chief position, the county would have an obligation to our
residents to seek well-trained, highly-qualified,
experienced candidates for the position from outside of the
current workforce," it said.
Delaforum was provided a copy
of the letter by county communications director Christy
In his resolution, Hollins
cited a provision in the County Code which states that "when
the chief human resources officer determines that there is
an insufficient number of well-qualified eligibles (eligible
candidates) within the service (county workforce)," outside
candidates may be solicited.
During discussion and debate,
it was brought out that the last time the assistant chief
position was advertised, three internal candidates applied.
Normal practice is to provide a list of the five 'best'
candidates as determined by testing and preliminary
interviews, to department heads who then decide among them
who gets the job.
Hollins said he understands
the code to require that the internal and external searches
be conducted simultaneously if Crowell determines in advance
that it is not likely there will be a sufficient number of qualified
internal candidates apply.
Union officials and others
contend that not giving preference to internal candidates
when filling higher-level positions violates the concept of
a 'career ladder' by which a person can advance
Crowell told the executive
committee that she believes in giving higher priority to
hiring from within but also believes that when the number of
internal candidates is limited "we have to go outside to
broaden the pool."
The situation is further
clouded by the fact that the existing assistant chief job
description lists as a prerequisite for hiring that he or
she have Delaware state certification. That would rule out
anyone from out-of-state and, as a practical matter, outside
of the county paramedics service. A proposed revision would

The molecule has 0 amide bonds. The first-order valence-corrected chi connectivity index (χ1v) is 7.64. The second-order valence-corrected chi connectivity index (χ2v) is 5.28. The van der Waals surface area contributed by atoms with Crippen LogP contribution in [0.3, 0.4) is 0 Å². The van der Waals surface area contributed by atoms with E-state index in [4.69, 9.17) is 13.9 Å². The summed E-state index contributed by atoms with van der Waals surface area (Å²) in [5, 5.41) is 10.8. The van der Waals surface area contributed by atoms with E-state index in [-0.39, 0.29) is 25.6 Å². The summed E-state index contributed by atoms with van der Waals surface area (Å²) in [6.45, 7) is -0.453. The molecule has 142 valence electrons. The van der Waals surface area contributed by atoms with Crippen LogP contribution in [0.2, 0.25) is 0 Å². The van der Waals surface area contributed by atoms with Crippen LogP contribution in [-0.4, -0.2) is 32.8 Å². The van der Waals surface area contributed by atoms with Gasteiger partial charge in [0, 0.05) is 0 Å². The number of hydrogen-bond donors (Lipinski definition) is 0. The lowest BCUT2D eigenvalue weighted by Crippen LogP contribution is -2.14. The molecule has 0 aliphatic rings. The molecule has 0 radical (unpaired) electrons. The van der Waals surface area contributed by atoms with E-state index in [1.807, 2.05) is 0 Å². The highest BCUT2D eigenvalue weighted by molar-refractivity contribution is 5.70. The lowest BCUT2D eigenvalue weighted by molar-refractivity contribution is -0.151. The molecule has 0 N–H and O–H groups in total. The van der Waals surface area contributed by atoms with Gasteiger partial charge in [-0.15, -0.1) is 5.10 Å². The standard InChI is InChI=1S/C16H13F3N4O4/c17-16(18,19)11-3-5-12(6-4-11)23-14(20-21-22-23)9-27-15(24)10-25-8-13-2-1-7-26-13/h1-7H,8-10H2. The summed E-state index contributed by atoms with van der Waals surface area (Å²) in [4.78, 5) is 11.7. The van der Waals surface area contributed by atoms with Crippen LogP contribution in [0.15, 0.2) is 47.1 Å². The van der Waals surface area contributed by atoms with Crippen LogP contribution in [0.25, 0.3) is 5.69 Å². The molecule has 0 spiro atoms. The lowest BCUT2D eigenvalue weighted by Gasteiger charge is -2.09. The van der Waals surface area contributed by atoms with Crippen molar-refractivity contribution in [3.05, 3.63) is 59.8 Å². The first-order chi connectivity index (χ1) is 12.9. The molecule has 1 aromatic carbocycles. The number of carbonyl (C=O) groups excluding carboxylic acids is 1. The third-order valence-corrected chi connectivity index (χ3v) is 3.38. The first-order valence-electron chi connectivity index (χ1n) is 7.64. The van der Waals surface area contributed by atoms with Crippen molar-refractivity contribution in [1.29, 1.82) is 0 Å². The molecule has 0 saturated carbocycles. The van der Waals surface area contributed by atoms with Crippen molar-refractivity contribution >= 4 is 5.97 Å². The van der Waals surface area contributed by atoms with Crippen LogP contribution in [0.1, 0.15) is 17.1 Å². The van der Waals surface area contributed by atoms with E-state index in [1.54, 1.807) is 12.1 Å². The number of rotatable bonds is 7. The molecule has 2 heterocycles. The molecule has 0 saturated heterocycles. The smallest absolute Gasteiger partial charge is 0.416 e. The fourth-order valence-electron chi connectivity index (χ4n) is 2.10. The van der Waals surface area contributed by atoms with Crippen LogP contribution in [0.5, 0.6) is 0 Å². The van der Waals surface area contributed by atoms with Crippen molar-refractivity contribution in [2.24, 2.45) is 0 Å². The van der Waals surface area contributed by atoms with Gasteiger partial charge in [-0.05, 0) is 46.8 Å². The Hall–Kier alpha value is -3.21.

allow a person otherwise qualified to be hired with the
proviso that he or she obtain state certification within a
A resolution sponsored by
Clark to approve the revised job description has been
pending before Council. After the vote on Hollins's
resolution, Clark announced that he would leave it tabled
pending further discussion in an effort to come up with
acceptable wording. Hollins objected on the grounds that
beginning the process of filling the position has already
been too long delayed.
The court ruling on the
ability to hire a candidate from outside the county to be
police chief was technically in response to a request by
Governor Ruth Ann Minner for an interpretation of the
constitutional provision. Because only the governor can make
such a request, she did so at Coons's behest.
A national search was
conducted to find a successor to David McAllister as chief.
McLaren has been filling that position on an acting basis
since McAllister's resignation. It is not clear how many
finalists there are for the job, how many are from within
the department and how many from outside, or when an
appointment is likely.
After the court
opinion was made public on Aug. 24, Gleason issued a
statement on behalf of Coons which said: "I am pleased that
the court found that county governments should be able to
recruit highly qualified persons who came to the county
within the past year or reside outside of the county.
Recruiting the best qualified people to serve in leadership
positions in county government improves the quality of
government services for all residents."